The congressional Super Committee has thrown in the towel and admitted they cannot reach a bipartisan agreement to cut a minimum of $1.2 trillion from the federal budget over the next decade. Under the law passed this summer, mandatory cuts will now take place across all federal departments and agencies beginning January 2013.
Where and how much, however, is still to be determined.
Each cabinet secretary will decide where the cuts will be made after the White House Office of Management and Budget identifies which, if any, programs are exempt. Social Security, Medicaid and Medicare have been mentioned as being exempt, as have veterans programs, but no one has yet identified which veterans programs.
The VFW believes that veterans’ healthcare programs and benefits will be exempt from any cuts. Questions remain, however, about increased co-payments for visits and prescriptions, as well as charging VA category 7 and 8 veterans an annual enrollment fee. We will continue to monitor and report any new developments as they occur.
Over at the Defense Department are recommendations to change the pay and benefits of those currently serving and military retirees. The threats include changing the military retirement system for future enlistees, limiting retiree healthcare program enrollment, and imposing or increasing healthcare fees on all TRICARE programs, regardless of age. These proposals are in addition to possible reductions in force and cuts to other quality of life programs. The budget crisis has also forced defense hawks to choose between supporting people programs and new weapon systems development. Sadly, some have forgotten that it still takes people to occupy territory and to operate their shiny new aircraft, ships and tanks.
Our nation hollowed out its force after Vietnam and again after the first Gulf War. If the past 10 years have proven anything, it is that the All Volunteer Force works, but it comes with a price and a promise to maintain the quality of life programs for those few who serve. Since 9/11, many of the less than 1 percent of the population who volunteered to serve their nation have been deployed into the fight numerous times. The service-connected disabilities thousands have already received will require a strong and viable military healthcare system to return them to duty, and a strong and viable VA healthcare system to meet their lifetime care needs.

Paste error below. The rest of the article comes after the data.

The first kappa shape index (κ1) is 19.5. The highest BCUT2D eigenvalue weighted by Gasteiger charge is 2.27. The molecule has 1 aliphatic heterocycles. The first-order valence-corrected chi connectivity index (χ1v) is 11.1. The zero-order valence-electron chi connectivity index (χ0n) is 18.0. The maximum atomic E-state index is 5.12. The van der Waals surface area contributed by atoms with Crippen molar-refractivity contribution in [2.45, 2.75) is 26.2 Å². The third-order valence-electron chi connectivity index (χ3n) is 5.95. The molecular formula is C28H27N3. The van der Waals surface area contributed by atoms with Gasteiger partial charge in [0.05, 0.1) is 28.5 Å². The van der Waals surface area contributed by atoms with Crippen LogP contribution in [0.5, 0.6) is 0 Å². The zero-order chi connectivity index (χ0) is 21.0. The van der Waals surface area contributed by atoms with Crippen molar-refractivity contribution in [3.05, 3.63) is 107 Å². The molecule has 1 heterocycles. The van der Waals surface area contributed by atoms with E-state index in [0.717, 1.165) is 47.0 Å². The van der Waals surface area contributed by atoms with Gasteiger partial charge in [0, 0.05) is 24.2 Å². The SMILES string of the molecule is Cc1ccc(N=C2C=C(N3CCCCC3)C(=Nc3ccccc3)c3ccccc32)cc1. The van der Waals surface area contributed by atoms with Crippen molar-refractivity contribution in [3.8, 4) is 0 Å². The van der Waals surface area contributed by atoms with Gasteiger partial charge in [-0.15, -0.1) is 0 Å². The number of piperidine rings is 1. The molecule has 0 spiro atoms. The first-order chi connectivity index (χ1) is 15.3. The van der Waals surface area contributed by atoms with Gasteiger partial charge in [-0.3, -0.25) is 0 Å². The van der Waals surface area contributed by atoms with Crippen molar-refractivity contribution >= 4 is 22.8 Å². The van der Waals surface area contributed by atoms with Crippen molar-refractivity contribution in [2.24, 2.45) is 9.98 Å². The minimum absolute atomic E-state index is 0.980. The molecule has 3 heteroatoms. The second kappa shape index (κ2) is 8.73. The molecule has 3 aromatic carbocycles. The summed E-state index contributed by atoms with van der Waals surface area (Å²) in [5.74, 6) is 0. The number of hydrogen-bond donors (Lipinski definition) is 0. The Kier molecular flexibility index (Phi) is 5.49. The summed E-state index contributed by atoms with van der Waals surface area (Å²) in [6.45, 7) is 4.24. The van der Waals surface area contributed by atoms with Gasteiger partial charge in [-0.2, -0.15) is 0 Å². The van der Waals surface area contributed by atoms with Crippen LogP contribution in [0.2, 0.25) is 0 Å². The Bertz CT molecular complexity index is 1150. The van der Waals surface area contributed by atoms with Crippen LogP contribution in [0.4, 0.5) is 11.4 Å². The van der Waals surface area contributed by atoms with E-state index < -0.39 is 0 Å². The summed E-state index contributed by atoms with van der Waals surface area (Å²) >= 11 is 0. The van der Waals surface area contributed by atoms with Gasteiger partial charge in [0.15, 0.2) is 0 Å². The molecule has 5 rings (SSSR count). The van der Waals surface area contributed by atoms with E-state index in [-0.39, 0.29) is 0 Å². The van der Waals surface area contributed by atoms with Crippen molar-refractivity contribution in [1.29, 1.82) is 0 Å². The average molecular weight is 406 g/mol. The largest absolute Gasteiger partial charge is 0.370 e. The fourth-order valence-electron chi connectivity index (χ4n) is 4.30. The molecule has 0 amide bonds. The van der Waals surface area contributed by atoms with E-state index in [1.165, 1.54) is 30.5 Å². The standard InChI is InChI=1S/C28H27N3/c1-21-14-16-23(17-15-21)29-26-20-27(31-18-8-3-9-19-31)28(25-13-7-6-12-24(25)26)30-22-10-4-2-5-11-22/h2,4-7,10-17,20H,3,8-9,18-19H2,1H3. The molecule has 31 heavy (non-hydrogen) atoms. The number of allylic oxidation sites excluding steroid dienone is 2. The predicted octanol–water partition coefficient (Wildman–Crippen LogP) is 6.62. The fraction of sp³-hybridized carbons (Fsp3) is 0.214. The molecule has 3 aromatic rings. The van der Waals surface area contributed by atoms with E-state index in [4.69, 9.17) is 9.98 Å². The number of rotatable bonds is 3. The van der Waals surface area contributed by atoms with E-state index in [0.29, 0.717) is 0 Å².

Traumatic Brain Injury, Post-Traumatic Stress, amputations, and the risk of suicide are predominate issues of a military force at war. The preservation of military and veteran benefits, improved quality and accessible healthcare, and continued medical research into alternative treatments is how our nation can properly repay those who go into harm’s way.
Over the next year, many in Congress as well as thousands of registered lobbyists will be working hard to protect their special interests and programs. We must all work hard to protect the Department of Veterans Affairs health, benefits and cemetery administrations, as well as all military quality of life programs for the troops, their families and military retirees.
I ask each of you to contact your respective members of the House of Representatives and the U.S. Senate to demand that these programs be protected. State Commanders and members of the National Legislative Committee must arrange individual face-to-face meetings with every member of their Congressional Delegation to alert them to our concerns. These meetings should be in addition to your visits to your Congressional delegations during the March 2012 Legislative Conference. I also ask that you report the responses you receive back to the VFW Action Corps at email@example.com.
These meetings will be in addition to a massive outreach campaign to the entire U.S. Congress that I ask National Legislative Committee members to spearhead in each state and department. We need Congress to be flooded with letters and phone calls to protect veterans’ programs and military quality of life programs from any cuts. This is an obligation of every member of the VFW and their families to keep the faith with our comrades who need us to be their collective voice in Washington. Please refer to the VFW website for constant updates and the “10 for 10” issues we have raised, along with sample letters for your use.
The VFW needs you to make your voice heard now, because the most powerful message Congress can receive is from the folks who employ them — their voting constituents.
Thank you for your continued support of America’s heroes.
ROBERT E. WALLACE
VFW Washington Office